What’s the big hold up on the grand unified theory of physics?
and many, many, many more! Get the episode on Apple Podcasts.
Our guest this week, Mitchell Kurnell, just started his PhD in Mechanical Engineering in the Aerospace Mechatronics lab (yeah you know the one, he’s worked alongisde Eitan Bulka (Ep.11) and Ali Safaei (Ep.39)). Our discussion is split between his master’s research on nuclear physics, and his PhD research on cube sats.
Is nuclear energy a safe energy alternative and can we entrust our future in these fission reactors?
How can we use lasers to learn about a material’s composition?
How big and how small are the satellites in orbit above our heads? What are they doing up there?
What is space junk and does it pose a problem to other satellites in orbit around the earth?
and many, many, many more! Get the episode on Apple Podcasts.
Our guest this week, Andrew Saydjari, is midway through his PhD in Astrophysics at Harvard University. Andrew’s research lies at the intersection of Astrophysics and Machine Learning, and he’s studying the massive dust clouds in our very own galaxy. Tune in to tap into the wealth of knowledge that Andrew’s bringing to Episode 31!
On this week’s episode we answer questions like:
Why should you care about interstellar dust clouds that are a million times as wide as the earth’s orbit around the sun?
What do spectra of light tell us about the molecular make-up of these clouds?
How much information can I glean from just a single image of a molecular cloud out there in space?
And how does the symmetry of molecules factor into all this? Get the episode on Apple Podcasts.
I was interviewed by Jeremy Ullman for his podcast Abstract: The Future of Science! We had SO MUCH FUN talking about black holes, neutron stars, supernovae, the Milky Way galaxy, the recent outbursting black hole named 4U 1543-47 (which I talk about in this twitter thread), and more. It’s 30 minutes long, available on Spotify (embedded above), Apple Podcasts, and wherever else you like to listen. My in-laws have already listened to it, and they said that both the science and my talking speed are understandable 😊
I’ve realized that not many people know that I stutter. My speech is usually fine these days, but it used to be very bad and very, very noticeable. I’ve been through years of speech therapy, and I think my early interest in music and singing was in part to help me get over my stuttering. Of course, I didn’t let it get in the way of doing and loving theater throughout school, though it partially informed why I didn’t seriously pursue acting beyond college. So, it feels QUITE momentous to be featured in an audio-only medium, and to have loved every bit of it. Jeremy can confirm that I didn’t stutter during the recording and he had no troubles editing.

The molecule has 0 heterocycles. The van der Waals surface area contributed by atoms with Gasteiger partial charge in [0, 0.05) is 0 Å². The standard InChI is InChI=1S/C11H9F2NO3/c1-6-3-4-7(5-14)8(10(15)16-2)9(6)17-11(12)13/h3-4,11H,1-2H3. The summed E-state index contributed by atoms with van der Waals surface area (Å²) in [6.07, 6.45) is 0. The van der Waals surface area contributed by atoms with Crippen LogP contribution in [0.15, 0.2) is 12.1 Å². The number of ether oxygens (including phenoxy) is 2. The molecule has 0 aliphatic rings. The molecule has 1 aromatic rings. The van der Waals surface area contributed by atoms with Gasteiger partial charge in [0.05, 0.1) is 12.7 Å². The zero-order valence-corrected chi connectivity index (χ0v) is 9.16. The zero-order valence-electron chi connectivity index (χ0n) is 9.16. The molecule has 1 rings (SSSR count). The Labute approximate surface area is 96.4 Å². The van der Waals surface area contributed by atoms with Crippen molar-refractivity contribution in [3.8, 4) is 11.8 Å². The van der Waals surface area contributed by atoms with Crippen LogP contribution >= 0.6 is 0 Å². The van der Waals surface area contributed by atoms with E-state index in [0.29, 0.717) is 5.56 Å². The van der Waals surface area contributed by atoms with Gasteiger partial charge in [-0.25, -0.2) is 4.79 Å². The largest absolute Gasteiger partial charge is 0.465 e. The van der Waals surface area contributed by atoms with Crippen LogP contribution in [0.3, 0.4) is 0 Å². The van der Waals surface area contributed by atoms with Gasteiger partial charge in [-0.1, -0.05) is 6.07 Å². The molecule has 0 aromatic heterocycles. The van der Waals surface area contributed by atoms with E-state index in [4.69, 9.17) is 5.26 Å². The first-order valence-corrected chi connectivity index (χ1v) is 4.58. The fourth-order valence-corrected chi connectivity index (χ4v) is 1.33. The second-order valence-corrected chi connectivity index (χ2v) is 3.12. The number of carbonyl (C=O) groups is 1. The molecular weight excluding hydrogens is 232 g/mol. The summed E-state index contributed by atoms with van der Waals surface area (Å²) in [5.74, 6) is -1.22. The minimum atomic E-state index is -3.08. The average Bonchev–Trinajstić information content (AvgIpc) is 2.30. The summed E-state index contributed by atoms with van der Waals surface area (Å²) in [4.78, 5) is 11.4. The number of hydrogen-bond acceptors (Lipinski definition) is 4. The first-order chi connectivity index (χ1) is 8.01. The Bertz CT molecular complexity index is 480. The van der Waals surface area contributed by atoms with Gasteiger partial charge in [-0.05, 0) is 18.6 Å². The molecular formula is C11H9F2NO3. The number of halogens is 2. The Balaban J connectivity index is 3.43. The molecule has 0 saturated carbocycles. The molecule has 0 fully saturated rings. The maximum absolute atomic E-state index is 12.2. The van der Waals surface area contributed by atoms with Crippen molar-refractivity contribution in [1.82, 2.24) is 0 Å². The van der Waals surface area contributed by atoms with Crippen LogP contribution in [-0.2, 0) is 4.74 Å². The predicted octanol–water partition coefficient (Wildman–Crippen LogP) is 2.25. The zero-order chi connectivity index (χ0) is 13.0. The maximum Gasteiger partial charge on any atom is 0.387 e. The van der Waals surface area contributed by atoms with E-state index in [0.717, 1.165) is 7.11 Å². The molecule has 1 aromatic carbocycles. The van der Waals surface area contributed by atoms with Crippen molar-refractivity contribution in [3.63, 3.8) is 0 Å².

I got myself a fancy Yeti mic and learned the basics of Audacity, and now I want to be on everyone’s podcast. Let’s talk!
Tomorrow on May the 4th I’ll be a panelist for a discussion on the science of Star Wars with Skype A Scientist! Join us at 1pm EDT (registration is free) here’s the event info page with more about our host Dr. Dyanna Louyakis, biologist Dr. Morgan Halane, and me.
Comment (on Facebook, Twitter, or LinkedIn) with questions you have (silly and serious) about the biology and astronomy/physics in Star Wars, and I’ll put them on the list!
Update: Here’s the recording on Youtube (pardon the technical difficulties at the beginning). Keep an eye out for my lightsaber chopsticks.
In a terrifying departure from my modus operandi, I will be presenting a piece of creative non-fiction at the REO Town Reading Series on Thursday April 22nd! I’ll be telling a story about the brightest little pulsar in our galaxy. Join Mary Fox, Stevie Pipis, Selena Gambrell Anderson, and me with host and curator Matt Rossi on FB live starting at 7:30pm EDT.
UPDATE: Here is the video link for you to watch at your leisure! Thank you to everyone who tuned in. Transcript of my piece:
I’m going to tell you a story about the brightest little pulsar in the Milky Way, named Swift J0243.6+6124, and don’t worry, you don’t have to remember that name, and I’ll tell you what a pulsar is.